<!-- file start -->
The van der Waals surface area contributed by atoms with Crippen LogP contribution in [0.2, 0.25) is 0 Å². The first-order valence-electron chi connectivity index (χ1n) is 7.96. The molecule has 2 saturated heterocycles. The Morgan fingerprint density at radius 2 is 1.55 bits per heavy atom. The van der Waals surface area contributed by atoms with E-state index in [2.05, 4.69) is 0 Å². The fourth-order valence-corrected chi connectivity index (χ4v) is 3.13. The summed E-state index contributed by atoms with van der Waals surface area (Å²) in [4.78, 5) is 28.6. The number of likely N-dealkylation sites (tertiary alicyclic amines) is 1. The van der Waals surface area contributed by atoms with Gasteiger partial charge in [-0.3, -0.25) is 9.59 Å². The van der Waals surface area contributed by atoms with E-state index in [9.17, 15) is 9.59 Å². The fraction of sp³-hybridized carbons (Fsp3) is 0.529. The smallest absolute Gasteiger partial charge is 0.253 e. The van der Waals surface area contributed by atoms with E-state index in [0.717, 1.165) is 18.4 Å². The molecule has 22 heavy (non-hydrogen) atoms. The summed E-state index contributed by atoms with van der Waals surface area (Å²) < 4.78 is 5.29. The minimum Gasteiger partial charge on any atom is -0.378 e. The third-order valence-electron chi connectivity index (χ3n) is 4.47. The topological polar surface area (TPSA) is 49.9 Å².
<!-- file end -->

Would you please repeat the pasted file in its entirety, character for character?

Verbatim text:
The van der Waals surface area contributed by atoms with Crippen LogP contribution in [0.2, 0.25) is 0 Å². The first-order valence-electron chi connectivity index (χ1n) is 7.96. The molecule has 2 saturated heterocycles. The Morgan fingerprint density at radius 2 is 1.55 bits per heavy atom. The van der Waals surface area contributed by atoms with E-state index in [2.05, 4.69) is 0 Å². The fourth-order valence-corrected chi connectivity index (χ4v) is 3.13. The summed E-state index contributed by atoms with van der Waals surface area (Å²) in [4.78, 5) is 28.6. The number of likely N-dealkylation sites (tertiary alicyclic amines) is 1. The van der Waals surface area contributed by atoms with Gasteiger partial charge in [-0.3, -0.25) is 9.59 Å². The van der Waals surface area contributed by atoms with E-state index in [9.17, 15) is 9.59 Å². The fraction of sp³-hybridized carbons (Fsp3) is 0.529. The smallest absolute Gasteiger partial charge is 0.253 e. The van der Waals surface area contributed by atoms with E-state index in [0.717, 1.165) is 18.4 Å². The molecule has 22 heavy (non-hydrogen) atoms. The summed E-state index contributed by atoms with van der Waals surface area (Å²) < 4.78 is 5.29. The minimum Gasteiger partial charge on any atom is -0.378 e. The third-order valence-electron chi connectivity index (χ3n) is 4.47. The topological polar surface area (TPSA) is 49.9 Å².